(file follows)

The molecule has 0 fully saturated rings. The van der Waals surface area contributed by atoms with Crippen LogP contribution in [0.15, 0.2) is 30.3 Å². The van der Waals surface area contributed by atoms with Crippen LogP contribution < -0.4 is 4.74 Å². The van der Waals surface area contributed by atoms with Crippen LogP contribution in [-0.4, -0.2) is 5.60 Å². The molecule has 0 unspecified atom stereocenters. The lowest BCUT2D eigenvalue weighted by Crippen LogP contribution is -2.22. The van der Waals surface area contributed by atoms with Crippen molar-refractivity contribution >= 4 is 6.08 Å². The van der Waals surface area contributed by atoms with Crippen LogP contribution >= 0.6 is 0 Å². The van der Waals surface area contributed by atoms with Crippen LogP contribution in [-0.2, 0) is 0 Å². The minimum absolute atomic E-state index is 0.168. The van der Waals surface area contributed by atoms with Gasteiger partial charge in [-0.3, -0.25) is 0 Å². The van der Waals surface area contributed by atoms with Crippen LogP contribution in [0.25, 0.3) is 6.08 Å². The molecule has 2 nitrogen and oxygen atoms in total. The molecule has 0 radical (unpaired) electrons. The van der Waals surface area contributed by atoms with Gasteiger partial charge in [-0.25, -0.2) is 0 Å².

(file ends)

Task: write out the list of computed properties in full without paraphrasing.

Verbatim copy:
The molecule has 0 fully saturated rings. The van der Waals surface area contributed by atoms with Crippen LogP contribution in [0.15, 0.2) is 30.3 Å². The van der Waals surface area contributed by atoms with Crippen LogP contribution < -0.4 is 4.74 Å². The van der Waals surface area contributed by atoms with Crippen LogP contribution in [-0.4, -0.2) is 5.60 Å². The molecule has 0 unspecified atom stereocenters. The lowest BCUT2D eigenvalue weighted by Crippen LogP contribution is -2.22. The van der Waals surface area contributed by atoms with Crippen molar-refractivity contribution >= 4 is 6.08 Å². The van der Waals surface area contributed by atoms with Crippen LogP contribution >= 0.6 is 0 Å². The van der Waals surface area contributed by atoms with Crippen LogP contribution in [-0.2, 0) is 0 Å². The minimum absolute atomic E-state index is 0.168. The van der Waals surface area contributed by atoms with Gasteiger partial charge in [-0.3, -0.25) is 0 Å². The van der Waals surface area contributed by atoms with Crippen LogP contribution in [0.25, 0.3) is 6.08 Å². The molecule has 2 nitrogen and oxygen atoms in total. The molecule has 0 radical (unpaired) electrons. The van der Waals surface area contributed by atoms with Gasteiger partial charge in [-0.25, -0.2) is 0 Å².